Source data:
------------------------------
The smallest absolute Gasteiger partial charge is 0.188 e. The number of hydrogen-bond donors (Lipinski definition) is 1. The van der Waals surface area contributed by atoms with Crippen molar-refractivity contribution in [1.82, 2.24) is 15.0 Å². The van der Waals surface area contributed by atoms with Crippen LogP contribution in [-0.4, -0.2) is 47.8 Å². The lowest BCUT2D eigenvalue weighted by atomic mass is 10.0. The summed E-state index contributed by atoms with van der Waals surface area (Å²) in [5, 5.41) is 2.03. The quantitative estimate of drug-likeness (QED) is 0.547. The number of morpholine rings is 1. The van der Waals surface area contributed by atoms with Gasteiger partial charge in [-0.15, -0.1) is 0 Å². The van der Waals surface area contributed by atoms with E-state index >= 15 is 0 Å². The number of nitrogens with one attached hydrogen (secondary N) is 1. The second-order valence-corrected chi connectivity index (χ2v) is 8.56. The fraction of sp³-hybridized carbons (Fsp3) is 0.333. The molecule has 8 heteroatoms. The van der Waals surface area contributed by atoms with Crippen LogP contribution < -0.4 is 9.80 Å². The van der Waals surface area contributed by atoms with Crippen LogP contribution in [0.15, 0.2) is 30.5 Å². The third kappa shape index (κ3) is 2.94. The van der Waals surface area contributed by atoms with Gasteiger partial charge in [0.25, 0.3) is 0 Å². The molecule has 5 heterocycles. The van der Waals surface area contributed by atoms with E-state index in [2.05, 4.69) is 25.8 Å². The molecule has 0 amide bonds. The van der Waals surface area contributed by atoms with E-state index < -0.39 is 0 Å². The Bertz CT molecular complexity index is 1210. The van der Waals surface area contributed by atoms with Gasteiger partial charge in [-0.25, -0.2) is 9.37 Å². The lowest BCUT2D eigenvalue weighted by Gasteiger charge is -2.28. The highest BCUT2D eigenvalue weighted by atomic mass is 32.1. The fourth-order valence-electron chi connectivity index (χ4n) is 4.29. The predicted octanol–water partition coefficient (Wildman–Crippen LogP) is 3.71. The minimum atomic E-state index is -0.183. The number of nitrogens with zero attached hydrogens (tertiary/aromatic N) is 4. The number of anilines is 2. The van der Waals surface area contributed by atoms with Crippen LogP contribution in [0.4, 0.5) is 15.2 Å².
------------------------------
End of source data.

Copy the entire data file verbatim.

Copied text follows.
The smallest absolute Gasteiger partial charge is 0.188 e. The number of hydrogen-bond donors (Lipinski definition) is 1. The van der Waals surface area contributed by atoms with Crippen molar-refractivity contribution in [1.82, 2.24) is 15.0 Å². The van der Waals surface area contributed by atoms with Crippen LogP contribution in [-0.4, -0.2) is 47.8 Å². The lowest BCUT2D eigenvalue weighted by atomic mass is 10.0. The summed E-state index contributed by atoms with van der Waals surface area (Å²) in [5, 5.41) is 2.03. The quantitative estimate of drug-likeness (QED) is 0.547. The number of morpholine rings is 1. The van der Waals surface area contributed by atoms with Gasteiger partial charge in [-0.15, -0.1) is 0 Å². The van der Waals surface area contributed by atoms with E-state index >= 15 is 0 Å². The number of nitrogens with one attached hydrogen (secondary N) is 1. The second-order valence-corrected chi connectivity index (χ2v) is 8.56. The fraction of sp³-hybridized carbons (Fsp3) is 0.333. The molecule has 8 heteroatoms. The van der Waals surface area contributed by atoms with Crippen LogP contribution < -0.4 is 9.80 Å². The van der Waals surface area contributed by atoms with Crippen LogP contribution in [0.15, 0.2) is 30.5 Å². The third kappa shape index (κ3) is 2.94. The van der Waals surface area contributed by atoms with Gasteiger partial charge in [0.25, 0.3) is 0 Å². The molecule has 5 heterocycles. The van der Waals surface area contributed by atoms with E-state index in [2.05, 4.69) is 25.8 Å². The molecule has 0 amide bonds. The van der Waals surface area contributed by atoms with E-state index < -0.39 is 0 Å². The Bertz CT molecular complexity index is 1210. The van der Waals surface area contributed by atoms with Gasteiger partial charge in [-0.25, -0.2) is 9.37 Å². The lowest BCUT2D eigenvalue weighted by Gasteiger charge is -2.28. The highest BCUT2D eigenvalue weighted by atomic mass is 32.1. The fourth-order valence-electron chi connectivity index (χ4n) is 4.29. The predicted octanol–water partition coefficient (Wildman–Crippen LogP) is 3.71. The minimum atomic E-state index is -0.183. The number of nitrogens with zero attached hydrogens (tertiary/aromatic N) is 4. The number of anilines is 2. The van der Waals surface area contributed by atoms with Crippen LogP contribution in [0.4, 0.5) is 15.2 Å².